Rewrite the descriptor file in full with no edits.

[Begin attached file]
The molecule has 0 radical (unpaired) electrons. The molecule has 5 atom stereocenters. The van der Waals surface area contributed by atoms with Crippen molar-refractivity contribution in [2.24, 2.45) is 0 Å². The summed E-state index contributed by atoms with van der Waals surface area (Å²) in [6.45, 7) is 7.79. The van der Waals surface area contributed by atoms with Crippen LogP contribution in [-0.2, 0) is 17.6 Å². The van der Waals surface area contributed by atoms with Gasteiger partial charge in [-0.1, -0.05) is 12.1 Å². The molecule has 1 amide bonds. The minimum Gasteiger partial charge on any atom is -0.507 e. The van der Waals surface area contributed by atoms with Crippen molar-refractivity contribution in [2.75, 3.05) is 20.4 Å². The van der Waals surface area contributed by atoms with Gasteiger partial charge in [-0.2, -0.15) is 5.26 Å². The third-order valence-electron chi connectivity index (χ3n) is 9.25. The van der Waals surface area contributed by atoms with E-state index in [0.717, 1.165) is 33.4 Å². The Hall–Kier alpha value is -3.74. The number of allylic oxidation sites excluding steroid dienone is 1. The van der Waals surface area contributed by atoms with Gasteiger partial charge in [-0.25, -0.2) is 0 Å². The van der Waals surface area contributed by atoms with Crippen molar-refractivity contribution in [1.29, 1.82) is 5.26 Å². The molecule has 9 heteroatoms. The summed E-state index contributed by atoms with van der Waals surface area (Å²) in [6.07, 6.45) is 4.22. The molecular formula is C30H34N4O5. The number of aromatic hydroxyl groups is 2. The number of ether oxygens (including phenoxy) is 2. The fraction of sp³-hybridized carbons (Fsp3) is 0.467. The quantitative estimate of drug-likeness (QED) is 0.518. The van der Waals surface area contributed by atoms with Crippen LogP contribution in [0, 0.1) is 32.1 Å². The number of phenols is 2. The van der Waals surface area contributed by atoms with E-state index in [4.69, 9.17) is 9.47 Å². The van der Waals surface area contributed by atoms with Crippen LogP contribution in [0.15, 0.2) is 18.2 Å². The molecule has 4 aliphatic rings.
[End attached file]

The molecule has 0 radical (unpaired) electrons. The molecule has 5 atom stereocenters. The van der Waals surface area contributed by atoms with Crippen molar-refractivity contribution in [2.24, 2.45) is 0 Å². The summed E-state index contributed by atoms with van der Waals surface area (Å²) in [6.45, 7) is 7.79. The van der Waals surface area contributed by atoms with Crippen LogP contribution in [-0.2, 0) is 17.6 Å². The van der Waals surface area contributed by atoms with Gasteiger partial charge in [-0.1, -0.05) is 12.1 Å². The molecule has 1 amide bonds. The minimum Gasteiger partial charge on any atom is -0.507 e. The van der Waals surface area contributed by atoms with Crippen molar-refractivity contribution in [2.75, 3.05) is 20.4 Å². The van der Waals surface area contributed by atoms with Gasteiger partial charge in [-0.2, -0.15) is 5.26 Å². The third-order valence-electron chi connectivity index (χ3n) is 9.25. The van der Waals surface area contributed by atoms with E-state index in [0.717, 1.165) is 33.4 Å². The Hall–Kier alpha value is -3.74. The number of allylic oxidation sites excluding steroid dienone is 1. The van der Waals surface area contributed by atoms with Gasteiger partial charge in [-0.25, -0.2) is 0 Å². The van der Waals surface area contributed by atoms with Crippen molar-refractivity contribution in [1.29, 1.82) is 5.26 Å². The molecule has 9 heteroatoms. The summed E-state index contributed by atoms with van der Waals surface area (Å²) in [6.07, 6.45) is 4.22. The molecular formula is C30H34N4O5. The number of aromatic hydroxyl groups is 2. The number of ether oxygens (including phenoxy) is 2. The fraction of sp³-hybridized carbons (Fsp3) is 0.467. The quantitative estimate of drug-likeness (QED) is 0.518. The van der Waals surface area contributed by atoms with Crippen LogP contribution in [0, 0.1) is 32.1 Å². The number of phenols is 2. The van der Waals surface area contributed by atoms with E-state index in [4.69, 9.17) is 9.47 Å². The van der Waals surface area contributed by atoms with Crippen LogP contribution in [0.15, 0.2) is 18.2 Å². The molecule has 4 aliphatic rings.